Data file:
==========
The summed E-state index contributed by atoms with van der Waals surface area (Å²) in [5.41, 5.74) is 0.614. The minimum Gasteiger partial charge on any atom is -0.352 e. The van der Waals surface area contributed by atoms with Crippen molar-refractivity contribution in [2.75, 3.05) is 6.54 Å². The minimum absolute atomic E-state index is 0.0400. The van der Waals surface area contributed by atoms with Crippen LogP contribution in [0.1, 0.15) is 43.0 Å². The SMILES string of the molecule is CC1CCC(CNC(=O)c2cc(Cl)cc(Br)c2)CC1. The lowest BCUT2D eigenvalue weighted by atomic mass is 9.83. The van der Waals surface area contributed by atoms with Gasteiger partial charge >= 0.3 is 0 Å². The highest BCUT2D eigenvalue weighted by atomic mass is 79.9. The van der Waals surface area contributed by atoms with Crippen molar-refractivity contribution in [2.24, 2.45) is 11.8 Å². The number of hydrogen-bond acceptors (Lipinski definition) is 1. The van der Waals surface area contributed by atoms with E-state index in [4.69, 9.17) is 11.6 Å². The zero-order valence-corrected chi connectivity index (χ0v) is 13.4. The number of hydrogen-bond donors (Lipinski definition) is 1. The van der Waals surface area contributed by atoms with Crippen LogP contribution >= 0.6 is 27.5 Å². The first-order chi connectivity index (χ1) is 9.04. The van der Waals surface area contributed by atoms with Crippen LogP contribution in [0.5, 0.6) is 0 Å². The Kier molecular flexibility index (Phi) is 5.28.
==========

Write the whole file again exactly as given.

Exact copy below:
The summed E-state index contributed by atoms with van der Waals surface area (Å²) in [5.41, 5.74) is 0.614. The minimum Gasteiger partial charge on any atom is -0.352 e. The van der Waals surface area contributed by atoms with Crippen molar-refractivity contribution in [2.75, 3.05) is 6.54 Å². The minimum absolute atomic E-state index is 0.0400. The van der Waals surface area contributed by atoms with Crippen LogP contribution in [0.1, 0.15) is 43.0 Å². The SMILES string of the molecule is CC1CCC(CNC(=O)c2cc(Cl)cc(Br)c2)CC1. The lowest BCUT2D eigenvalue weighted by atomic mass is 9.83. The van der Waals surface area contributed by atoms with Gasteiger partial charge >= 0.3 is 0 Å². The highest BCUT2D eigenvalue weighted by atomic mass is 79.9. The van der Waals surface area contributed by atoms with Crippen molar-refractivity contribution in [2.24, 2.45) is 11.8 Å². The number of hydrogen-bond acceptors (Lipinski definition) is 1. The van der Waals surface area contributed by atoms with E-state index in [4.69, 9.17) is 11.6 Å². The zero-order valence-corrected chi connectivity index (χ0v) is 13.4. The number of hydrogen-bond donors (Lipinski definition) is 1. The van der Waals surface area contributed by atoms with Crippen LogP contribution >= 0.6 is 27.5 Å². The first-order chi connectivity index (χ1) is 9.04. The van der Waals surface area contributed by atoms with Crippen LogP contribution in [0.5, 0.6) is 0 Å². The Kier molecular flexibility index (Phi) is 5.28.